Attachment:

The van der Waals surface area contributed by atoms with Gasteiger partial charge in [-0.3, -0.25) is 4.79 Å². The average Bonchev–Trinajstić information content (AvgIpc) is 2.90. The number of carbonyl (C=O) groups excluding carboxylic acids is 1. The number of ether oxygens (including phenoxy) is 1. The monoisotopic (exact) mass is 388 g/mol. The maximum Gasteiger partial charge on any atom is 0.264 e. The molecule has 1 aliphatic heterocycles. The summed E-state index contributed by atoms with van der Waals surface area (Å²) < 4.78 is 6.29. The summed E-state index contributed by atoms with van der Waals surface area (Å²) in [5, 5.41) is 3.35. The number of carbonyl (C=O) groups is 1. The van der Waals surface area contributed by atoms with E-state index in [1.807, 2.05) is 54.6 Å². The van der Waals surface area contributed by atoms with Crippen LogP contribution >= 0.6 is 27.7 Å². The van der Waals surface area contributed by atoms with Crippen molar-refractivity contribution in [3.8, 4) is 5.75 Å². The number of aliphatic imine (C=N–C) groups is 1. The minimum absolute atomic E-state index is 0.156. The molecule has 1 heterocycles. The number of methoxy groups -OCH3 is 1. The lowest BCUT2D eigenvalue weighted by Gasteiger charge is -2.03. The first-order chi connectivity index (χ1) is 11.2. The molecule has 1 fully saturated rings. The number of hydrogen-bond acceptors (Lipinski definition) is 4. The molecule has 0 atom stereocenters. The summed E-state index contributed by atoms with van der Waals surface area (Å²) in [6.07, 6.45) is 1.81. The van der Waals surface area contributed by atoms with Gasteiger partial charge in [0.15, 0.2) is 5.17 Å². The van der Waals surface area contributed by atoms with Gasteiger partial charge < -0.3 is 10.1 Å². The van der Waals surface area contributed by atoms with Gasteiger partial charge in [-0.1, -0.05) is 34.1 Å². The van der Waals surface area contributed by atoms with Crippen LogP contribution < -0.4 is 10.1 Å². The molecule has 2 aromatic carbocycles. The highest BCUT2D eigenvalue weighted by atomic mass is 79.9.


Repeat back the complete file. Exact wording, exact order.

The van der Waals surface area contributed by atoms with Gasteiger partial charge in [-0.3, -0.25) is 4.79 Å². The average Bonchev–Trinajstić information content (AvgIpc) is 2.90. The number of carbonyl (C=O) groups excluding carboxylic acids is 1. The number of ether oxygens (including phenoxy) is 1. The monoisotopic (exact) mass is 388 g/mol. The maximum Gasteiger partial charge on any atom is 0.264 e. The molecule has 1 aliphatic heterocycles. The summed E-state index contributed by atoms with van der Waals surface area (Å²) < 4.78 is 6.29. The summed E-state index contributed by atoms with van der Waals surface area (Å²) in [5, 5.41) is 3.35. The number of carbonyl (C=O) groups is 1. The van der Waals surface area contributed by atoms with E-state index in [1.807, 2.05) is 54.6 Å². The van der Waals surface area contributed by atoms with Crippen LogP contribution >= 0.6 is 27.7 Å². The van der Waals surface area contributed by atoms with Crippen molar-refractivity contribution in [3.8, 4) is 5.75 Å². The number of aliphatic imine (C=N–C) groups is 1. The minimum absolute atomic E-state index is 0.156. The molecule has 1 heterocycles. The number of methoxy groups -OCH3 is 1. The lowest BCUT2D eigenvalue weighted by Gasteiger charge is -2.03. The first-order chi connectivity index (χ1) is 11.2. The molecule has 1 fully saturated rings. The number of hydrogen-bond acceptors (Lipinski definition) is 4. The molecule has 0 atom stereocenters. The summed E-state index contributed by atoms with van der Waals surface area (Å²) in [6.07, 6.45) is 1.81. The van der Waals surface area contributed by atoms with Gasteiger partial charge in [0.15, 0.2) is 5.17 Å². The van der Waals surface area contributed by atoms with Gasteiger partial charge < -0.3 is 10.1 Å². The van der Waals surface area contributed by atoms with Gasteiger partial charge in [-0.1, -0.05) is 34.1 Å². The van der Waals surface area contributed by atoms with Crippen LogP contribution < -0.4 is 10.1 Å². The molecule has 2 aromatic carbocycles. The highest BCUT2D eigenvalue weighted by atomic mass is 79.9.